The Cabot Trail, Nova Scotia
If you've ever taken this journey, it should come as no surprise that it has received international attention, including a "best road trip" nod from Lonely Planet. This 300 km route is the road trip to try when you want to get to know an area in a little more detail. There's no arguing the grandeur of Canada's east coast, but the events, the culture and hospitality of the area are no less of a draw.
Hike the trails of Cape Breton Highlands National Park and stop for a swim or test your skill at the Highlands Links golf course. Take in a Celtic music festival and immerse yourself in the province's Scottish and Acadian heritages. Try your hand at fishing, and find out why the Cabot Trail is really "a 300 km seafood trail" with its renowned lobster and crab dishes.
Can't make it this summer? Not to worry -- there's something to love about every season, from whale watching to leaf-peeping tours. For more information, see Discover Nova Scotia and the Cabot Trail Working Association.
Coastal Drives, Prince Edward Island
Looking for another island escape? This one starts with a really big bridge -- the longest one to cross ice covered water, in fact. Don't try to hold your breath -- the Confederation Bridge's 12.9 km span takes about 10 minutes to cross and reaches a height of 60 m at its highest point. The bridge even has its own weather monitoring station and warning system to let drivers updated on conditions.
There is a lot to see on the "Gentle Island", including the Green Gables of Canadian literary fame. Over 1000 km in total, three scenic drives -- North Cape Coastal Drive, Central Coastal Drive and the Points East Coastal Drive -- loop around different sections of the island. Beaches, lighthouses, beautiful cities and fishing ports await, not to mention a healthy dose of Mi'kmaq culture and Acadian culture.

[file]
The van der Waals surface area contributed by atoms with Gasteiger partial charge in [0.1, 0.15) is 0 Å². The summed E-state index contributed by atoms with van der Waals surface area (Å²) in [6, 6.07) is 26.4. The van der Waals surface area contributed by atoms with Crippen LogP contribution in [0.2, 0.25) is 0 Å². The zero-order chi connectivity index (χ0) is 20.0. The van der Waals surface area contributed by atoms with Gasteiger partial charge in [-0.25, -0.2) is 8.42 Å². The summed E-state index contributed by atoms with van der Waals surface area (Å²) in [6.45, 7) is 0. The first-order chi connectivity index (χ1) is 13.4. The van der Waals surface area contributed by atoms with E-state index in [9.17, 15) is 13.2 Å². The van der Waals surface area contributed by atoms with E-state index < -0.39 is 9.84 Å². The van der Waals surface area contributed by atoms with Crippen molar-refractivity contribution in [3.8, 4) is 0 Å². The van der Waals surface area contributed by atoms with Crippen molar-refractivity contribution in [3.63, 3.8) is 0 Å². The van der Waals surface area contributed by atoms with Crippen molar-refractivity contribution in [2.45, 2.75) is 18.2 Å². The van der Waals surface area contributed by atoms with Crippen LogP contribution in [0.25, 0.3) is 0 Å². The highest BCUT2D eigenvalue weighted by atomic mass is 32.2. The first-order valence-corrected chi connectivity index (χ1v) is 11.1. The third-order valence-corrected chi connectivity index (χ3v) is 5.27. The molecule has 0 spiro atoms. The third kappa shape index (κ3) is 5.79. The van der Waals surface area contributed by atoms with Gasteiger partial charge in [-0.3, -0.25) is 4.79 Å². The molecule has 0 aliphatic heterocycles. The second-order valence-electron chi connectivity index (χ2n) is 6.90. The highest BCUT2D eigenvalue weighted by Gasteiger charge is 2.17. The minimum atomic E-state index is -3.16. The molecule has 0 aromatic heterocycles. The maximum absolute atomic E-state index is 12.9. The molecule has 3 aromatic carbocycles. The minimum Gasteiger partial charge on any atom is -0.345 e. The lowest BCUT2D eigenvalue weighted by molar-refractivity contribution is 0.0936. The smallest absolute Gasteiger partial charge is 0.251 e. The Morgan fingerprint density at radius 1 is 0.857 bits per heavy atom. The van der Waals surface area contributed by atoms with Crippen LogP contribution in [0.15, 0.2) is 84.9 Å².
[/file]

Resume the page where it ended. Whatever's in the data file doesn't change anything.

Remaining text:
The Dempster Highway, Yukon and Northwest Territories
Looking for an adventurous, road-less-travelled sort of trip? Go north! This 671 km route takes you from Dawson City, Yukon across the Arctic Circle to Inuvik, Northwest Territories. Originally built to facilitate oil and gas exploration, this once controversial route is uniquely constructed to help protect the permafrost beneath. (Picture a thick gravel base of up to 2.4 m is some parts).
The drive is more challenging than your average highway, but the rugged, northern Canadian wilderness makes it worth the trip. You'll want to time your trip just right to see the tundra and mountain ranges at their best. Consider late August when autumn colours really start to show off and some hours of darkness afford an opportunity to see the Northern Lights.
A word of caution: wildlife like migrating caribou use the highway to travel too. If you'd prefer a little guidance, many tour operators offer flying and driving journeys in the area. For more information, visit Travel Yukon, YukonInfo.com and Spectacular Northwest Territories.
What's your favourite road trip? Let us know in the comments.
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